The Washington Post published an article today, For This Generation, Vocations of Service: Recent College Grads Forgo Traditional Careers, Money to Start Nonprofits Focused on Outreach, that many pubTalkers may find interesting. Not only was I introduced to the term "Millenials" - those born in the late 1970's or 80's - but I was again reminded of the role of the social entrepreneurship in addressing societal needs.
The article states, "Social entrepreneurship, the movement in which people...launch ventures to address problems in impoverished areas, emerged nearly three decades ago and is growing in appeal among young adults. Every generation has its altruists. But many Millennials...are displaying a notable urgency to make social change, even as their peers seek high salaries through traditional paths of law and business."
The article also mentioned the importance of cross-sector collaboration in affecting long-term, sustainable change. Pamela Hartigan, co-author of the new book "The Power of Unreasonable People: How Social Entrepreneurs Create Markets That Change the World," explained: "In the 1960s and 1970s, politics was the way we thought of changing the world. But young people today. . . believe that change is going to be brought about by business and market discipline," Hartigan said. "And so they seek to set up enterprises, not to pad their pockets, but to transform what is broken in our societies in a long-lasting way." She added that some get restless: "They are very impatient about not having a job that's meaningless."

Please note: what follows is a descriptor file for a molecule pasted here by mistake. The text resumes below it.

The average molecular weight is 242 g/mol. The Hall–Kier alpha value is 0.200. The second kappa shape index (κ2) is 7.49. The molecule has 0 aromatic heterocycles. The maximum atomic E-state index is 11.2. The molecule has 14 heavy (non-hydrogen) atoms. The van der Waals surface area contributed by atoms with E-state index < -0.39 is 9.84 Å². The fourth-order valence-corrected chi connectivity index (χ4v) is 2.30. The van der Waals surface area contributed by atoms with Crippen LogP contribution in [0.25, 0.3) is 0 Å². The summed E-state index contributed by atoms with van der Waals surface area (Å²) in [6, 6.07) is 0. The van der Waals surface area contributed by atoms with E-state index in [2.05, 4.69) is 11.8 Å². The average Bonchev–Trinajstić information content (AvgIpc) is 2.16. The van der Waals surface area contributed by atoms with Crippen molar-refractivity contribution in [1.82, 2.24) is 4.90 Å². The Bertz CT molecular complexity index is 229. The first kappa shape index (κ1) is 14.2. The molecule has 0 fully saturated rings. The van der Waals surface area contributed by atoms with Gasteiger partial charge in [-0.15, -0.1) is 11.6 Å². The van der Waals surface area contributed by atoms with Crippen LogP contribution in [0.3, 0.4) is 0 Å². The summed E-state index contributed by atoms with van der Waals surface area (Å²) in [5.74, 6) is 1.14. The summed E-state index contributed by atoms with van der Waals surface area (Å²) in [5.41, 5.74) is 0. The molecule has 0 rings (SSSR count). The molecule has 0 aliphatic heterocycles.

The notion that politics is no longer the way to change the world is intriguing - particularly given the upcoming election. I also wonder about the feasibility of continued social entrepreneurship in the immediate future given the dwindling funds available to nonprofits. Much to ponder...